Having been worked over by the rise of Linux servers, Sun Microsystems wants to capitalize on what it sees as the next major "open systems" movement. The company believes that storage systems - or more specifically storage software - will transition to favor lower-cost, less proprietary plays. Sun this week took what feels like …
Sun (alledgedly) stole WAFL from NetApp, how long will it take for them to pinch their provisioning software too?
In the meantime, Red Hat and SuSE carry on chucking out solutions ready to go with Samba, tried and tested software that has been around even longer than Sun's mascot (it even runs on Solaris!).
Good to see some more info being published
When I tried to research this area a few months back, I relied on some Sun bloggers posts to help me learn enough about ZFS to set up a NAS, so it's good to see Sun publishing something like an "all in one" guide today.
My "from the trenches" write-up on this fascinating area can be perused here:
Mine's a Schlitz, Ashlee :)
Oh, where's the beer icon -- can I request a beer glass icon be added?
10 minutes or less?
Errr, not including the 20+ minutes to set up the hardware and 2+ hours to install Solaris.
And they end up with a huge power hungry machine that keeps the house cozy in winter.
The little NAS box under my desk took 5 minutes to set up (including screaming at the kids to bring back my bloody screwdrivers that they had stolen) and lives off the sniff of an electron and is more than adequate for a home server. It cost less than the 5G or RAM that they put in their machine to keep ZFS happy.
If you want to bond with your son then take him fishing.
RE: 10 minutes or less?
we have some of suns kit here, the hardware was a cinch to install (it was rack mounted, easiest rack mounting i've ever seen) ... in fact if we hadn't watched our fingers we'd have probably lost them :)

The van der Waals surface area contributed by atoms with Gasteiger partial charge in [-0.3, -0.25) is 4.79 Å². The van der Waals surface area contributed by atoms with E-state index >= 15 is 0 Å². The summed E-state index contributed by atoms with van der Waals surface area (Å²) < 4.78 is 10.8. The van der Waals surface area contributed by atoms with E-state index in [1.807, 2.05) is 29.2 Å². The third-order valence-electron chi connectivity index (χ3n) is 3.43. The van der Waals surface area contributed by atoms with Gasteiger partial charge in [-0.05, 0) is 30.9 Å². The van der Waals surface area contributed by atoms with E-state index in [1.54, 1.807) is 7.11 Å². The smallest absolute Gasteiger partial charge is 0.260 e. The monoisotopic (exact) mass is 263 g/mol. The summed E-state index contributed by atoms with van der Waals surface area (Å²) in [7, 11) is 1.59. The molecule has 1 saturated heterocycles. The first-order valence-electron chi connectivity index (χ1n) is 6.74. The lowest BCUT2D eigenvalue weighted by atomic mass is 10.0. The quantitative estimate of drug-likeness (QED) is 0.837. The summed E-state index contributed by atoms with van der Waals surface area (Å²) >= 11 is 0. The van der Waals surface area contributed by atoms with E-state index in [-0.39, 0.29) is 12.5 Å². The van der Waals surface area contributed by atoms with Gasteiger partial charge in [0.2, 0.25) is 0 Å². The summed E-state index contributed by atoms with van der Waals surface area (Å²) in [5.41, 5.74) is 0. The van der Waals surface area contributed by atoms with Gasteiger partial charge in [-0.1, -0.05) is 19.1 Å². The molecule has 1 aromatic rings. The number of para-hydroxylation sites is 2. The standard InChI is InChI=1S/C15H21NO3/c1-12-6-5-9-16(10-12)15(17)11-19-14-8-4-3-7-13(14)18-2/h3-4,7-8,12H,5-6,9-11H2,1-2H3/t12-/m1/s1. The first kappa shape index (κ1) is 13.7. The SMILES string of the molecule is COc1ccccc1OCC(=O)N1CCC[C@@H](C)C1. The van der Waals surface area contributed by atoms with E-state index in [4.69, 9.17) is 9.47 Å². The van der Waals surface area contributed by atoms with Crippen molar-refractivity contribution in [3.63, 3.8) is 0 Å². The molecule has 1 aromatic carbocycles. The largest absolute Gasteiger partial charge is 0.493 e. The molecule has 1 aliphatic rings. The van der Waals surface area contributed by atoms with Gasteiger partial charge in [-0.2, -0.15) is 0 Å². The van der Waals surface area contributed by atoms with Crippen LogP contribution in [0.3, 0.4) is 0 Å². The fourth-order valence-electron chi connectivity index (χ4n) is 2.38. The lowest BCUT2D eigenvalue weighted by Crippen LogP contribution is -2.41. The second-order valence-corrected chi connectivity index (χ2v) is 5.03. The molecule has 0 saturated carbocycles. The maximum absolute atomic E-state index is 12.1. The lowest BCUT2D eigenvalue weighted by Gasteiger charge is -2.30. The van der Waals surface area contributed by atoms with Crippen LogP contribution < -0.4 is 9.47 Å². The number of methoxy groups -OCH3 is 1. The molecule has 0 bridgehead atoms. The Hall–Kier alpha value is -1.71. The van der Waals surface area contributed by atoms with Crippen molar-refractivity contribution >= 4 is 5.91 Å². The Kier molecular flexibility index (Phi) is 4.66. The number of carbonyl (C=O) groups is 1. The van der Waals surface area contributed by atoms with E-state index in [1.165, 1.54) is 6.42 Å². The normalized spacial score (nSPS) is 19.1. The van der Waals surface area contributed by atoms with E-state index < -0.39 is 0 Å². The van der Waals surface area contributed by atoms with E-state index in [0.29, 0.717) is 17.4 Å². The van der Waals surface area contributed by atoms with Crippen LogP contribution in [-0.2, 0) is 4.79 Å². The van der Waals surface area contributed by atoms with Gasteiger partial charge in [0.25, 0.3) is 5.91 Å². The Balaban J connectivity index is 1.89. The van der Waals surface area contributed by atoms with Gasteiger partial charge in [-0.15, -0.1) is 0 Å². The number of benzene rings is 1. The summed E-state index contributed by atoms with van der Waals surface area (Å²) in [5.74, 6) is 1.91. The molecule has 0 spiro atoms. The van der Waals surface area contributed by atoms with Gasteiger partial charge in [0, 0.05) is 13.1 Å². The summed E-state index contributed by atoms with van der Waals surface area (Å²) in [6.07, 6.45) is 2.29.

We did reinstall the solaris to get the partitions the way we wanted (quite long, but less than an hour if you do a net install).
But if you're setting up ZFS, NFS and CIFS it takes no time at all, seriously, from raw disks to fully working in about 1 min, and most of that is deciding what you wanna call the partitions :)
Gives you the...
Schlitz... I mean seriously dude, that stuff is /awful/. This explains much.
Can someone reveal the relevance of this articles title? Be gentle lol
P.S. Paris, coz she probably knows this answer!
RE: 10 minutes or less?
I had one of those little NAS server. Although transfer speed was aweful, it worked/ Until one day there was a power cut and it won't come back up. The disk was fine, the hardware/firmware on the box has died forever. If you claim these small NAS boxes does anything more than just giving pitiful access to your shared files in your home lan, you are kidding yourself. The beauty of zfs is that is it gives access to utilities previously unavailable to consumers. Until you know what sort of things are possible in zfs, you will be in a mode of denial and keep arguing that you can do everything with Linux/SAMBA/Volmgr. Once you try zfs and play with pooled storage, snapshots, you can not live without it. I had set up a small NAS box myself with 4 disks with mirroring. Measured the power consumption, 85 Watts - still too large to keep powered on 24x7. It has only 1G memory and zfs runs just fine -transfers files much faster than the tiny small box. I have both nfs and cifs shares on this. Made many snapshots of my file systems, taking backup is easier than ever. I can go on why I can not go back to anything less, but you won't understand.